Parma Elementary in Parma, Michigan created this amazing ‘I donated’ wall for their students.


Mr. Schu, you should have asked me how many flavors of purple jelly beans I taste-tested for Macmillan’s big Crenshaw mailing to booksellers, librarians, teachers, and reviewers. But since you didn’t ask, I’ll never tell!


"Hosting an author visit the eleventh day of school is a little tricky. I usually spend a little bit of time each day for about a month prepping my students for an author visit. Thankfully, every fourth and fifth grader in our school has already had Ms. Applegate’s The One and Only Ivan read aloud to them. The Parma third graders started the year as the only students not familiar with her work." -Colby Sharp | Click here to read the rest of his post. 


"An awful lot of authors are introverts by nature. If you like solitude and imaginary friends, it’s the perfect vocation. Nonetheless, every couple of years or so, depending on one’s prolificity, the specter of Book Tour — that magical time when introverts transform into faux-extroverts — returns." -Katherine Applegate | Click here to read the rest of her essay. 


Borrow Crenshaw from your school or public library. Whenever possible, please support independent bookshops. 

Monday, September 21, 2015

Book Trailer Premiere: Cloud Country by Noah Klocek and Bonny Becker

Happy Monday! Illustrator and art director Noah Klocek dropped by to finish three of my sentences and share the stunning book trailer for his debut picture book, Cloud Country.  I wrote the words in blue, and Noah wrote the words in black. Thank you, Noah! 



We have all looked up and spotted a tugboat or a fish in the clouds, but have you ever stopped to wonder where that fish came from?

While everyone on earth knows about star-gazing and cloud-gazing, more than a few folks in cloud country spend time earth-gazing back.

In school we learned about cumulus, stratus and cirrus clouds, but few of us were told about the very special daydream cloud.


Cloud Country by Noah Klocek and Bonny Becker | Disney Press | Publication Date: November 3, 2015 

Sitting there, among the clouds, looking down and day dreaming is... a little cloudlet. Gale would like nothing more than to make on real cloud shape. But instead, she creates something different. Wait until all of Cloud Country finds out. 


When Noah was young he imagined that he would spend his life in a small cottage in the English countryside painting and drawing alone . Yet he has found that collaborating with others has been the greatest joy and made him a far stronger artist than he could have ever been on his own. 

Noah's experience includes advertising design and art direction; as well as matte painting, visual development, art direction, and production design for studios such as Industrial Light & Magic, PDI/DreamWorks, and Pixar Animation Studios. Always striving to find new way to tell stories, Noah's first illustrated picture book Cloud Country, a collaboration with Bonny Becker, will be published in Fall 2014.

Sunday, September 20, 2015

Book Trailer Premiere: Secrets of Selkie Bay by Shelley Moore Thomas

"Cordie's seaside fairy tale cast a spell on my imagination. If I lift up the pages and listen closely, I can hear the ocean."


---Natalie Lloyd, author of A Snicker of Magic.


I have always been fascinated by seals. Growing up in the desert, the only place I seals them for real was the Rio Grande Zoo.  I could watch them for hours. I can remember sitting on the bench in front of their habitat with my two young daughters in their double stroller, the three of us completely mesmerized. And when my youngest daughter came along, she too had a special love for seals.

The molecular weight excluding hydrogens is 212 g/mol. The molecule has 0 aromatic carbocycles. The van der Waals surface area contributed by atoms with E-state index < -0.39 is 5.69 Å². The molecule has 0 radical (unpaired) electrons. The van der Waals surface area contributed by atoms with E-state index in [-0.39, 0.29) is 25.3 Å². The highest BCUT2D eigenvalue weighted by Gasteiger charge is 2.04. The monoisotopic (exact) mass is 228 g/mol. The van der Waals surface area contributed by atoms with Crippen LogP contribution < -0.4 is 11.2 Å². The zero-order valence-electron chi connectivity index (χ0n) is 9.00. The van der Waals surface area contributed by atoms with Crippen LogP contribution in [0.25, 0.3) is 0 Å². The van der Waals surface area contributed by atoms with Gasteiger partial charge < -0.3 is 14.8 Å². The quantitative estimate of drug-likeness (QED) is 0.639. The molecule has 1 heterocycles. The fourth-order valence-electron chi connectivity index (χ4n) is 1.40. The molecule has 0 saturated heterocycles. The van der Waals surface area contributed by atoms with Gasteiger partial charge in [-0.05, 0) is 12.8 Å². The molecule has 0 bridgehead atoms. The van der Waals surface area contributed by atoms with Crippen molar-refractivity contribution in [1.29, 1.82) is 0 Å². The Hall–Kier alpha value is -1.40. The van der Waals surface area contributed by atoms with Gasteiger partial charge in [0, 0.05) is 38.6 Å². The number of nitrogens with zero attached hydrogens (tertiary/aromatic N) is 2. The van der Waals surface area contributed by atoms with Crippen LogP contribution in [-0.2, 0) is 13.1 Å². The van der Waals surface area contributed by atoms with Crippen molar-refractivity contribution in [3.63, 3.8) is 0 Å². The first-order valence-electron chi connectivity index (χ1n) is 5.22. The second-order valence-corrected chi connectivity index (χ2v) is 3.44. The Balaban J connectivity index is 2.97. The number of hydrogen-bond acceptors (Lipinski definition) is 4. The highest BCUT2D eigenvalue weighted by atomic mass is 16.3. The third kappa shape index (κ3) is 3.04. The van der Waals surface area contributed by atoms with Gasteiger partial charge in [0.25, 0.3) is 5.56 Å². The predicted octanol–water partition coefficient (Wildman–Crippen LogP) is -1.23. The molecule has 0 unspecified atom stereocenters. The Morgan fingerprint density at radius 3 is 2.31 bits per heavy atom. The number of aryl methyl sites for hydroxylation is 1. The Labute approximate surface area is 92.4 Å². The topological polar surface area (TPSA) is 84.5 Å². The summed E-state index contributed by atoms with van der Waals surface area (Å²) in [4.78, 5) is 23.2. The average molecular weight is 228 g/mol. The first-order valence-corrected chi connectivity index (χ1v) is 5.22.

Selkies are special creatures in Celtic folklore. They can shape shift from seal to human with the use of a magical coat. But of course, that is just an old legend--it would be impossible for such a thing to be true...or would it?

I had a blast making the trailer. My nephew composed the music back when I finished the first draft of the book. It is so beautiful and haunting. And I filmed the ocean near where I live now. One of my daughters did the art. It was a family affair to be sure.


Secrets of Selkie Bay by Shelley Moore Thomas 

In their present-day tourist trap of an Irish seaside town, famed for its supposed involvement with selkies in the past, three sisters are faced with the sudden disappearance of their mother. Crushed by the loss, their father is struggling to carry on. To make matters worse, there are rumors afloat in the village that their mother herself is a selkie who has now shed her human form and gone back to sea. As Cordie Sullivan, the oldest daughter, tries to learn more about her mother's vanishing, she must find the strength to help her family move ahead, even as she discovers an increasing number of clues that point to a hidden island off the coast--a mythical kingdom of the selkies.


Borrow Secrets of Selkie Bay from your school or public library. Whenever possible, please support independent bookshops. 

Saturday, September 19, 2015

Happy Saturday, Mr. Sharp!

Dear Mr. Sharp,

I am so excited to meet your students on Tuesday. I cannot wait to learn about all the books they love and watch them interact with Newbery Medalist Katherine Applegate. Thank you for inviting me to your school. 


Have a great weekend!


-John 



Please visit Mr. Sharp's blog to watch his video. 



Captain Underpants and the Sensational Saga of Sir Stinks-A-Lot by Dav Pilkey 


The Honest Truth by Dan Gemeinhart 


Louise Loves Art by Kelly Light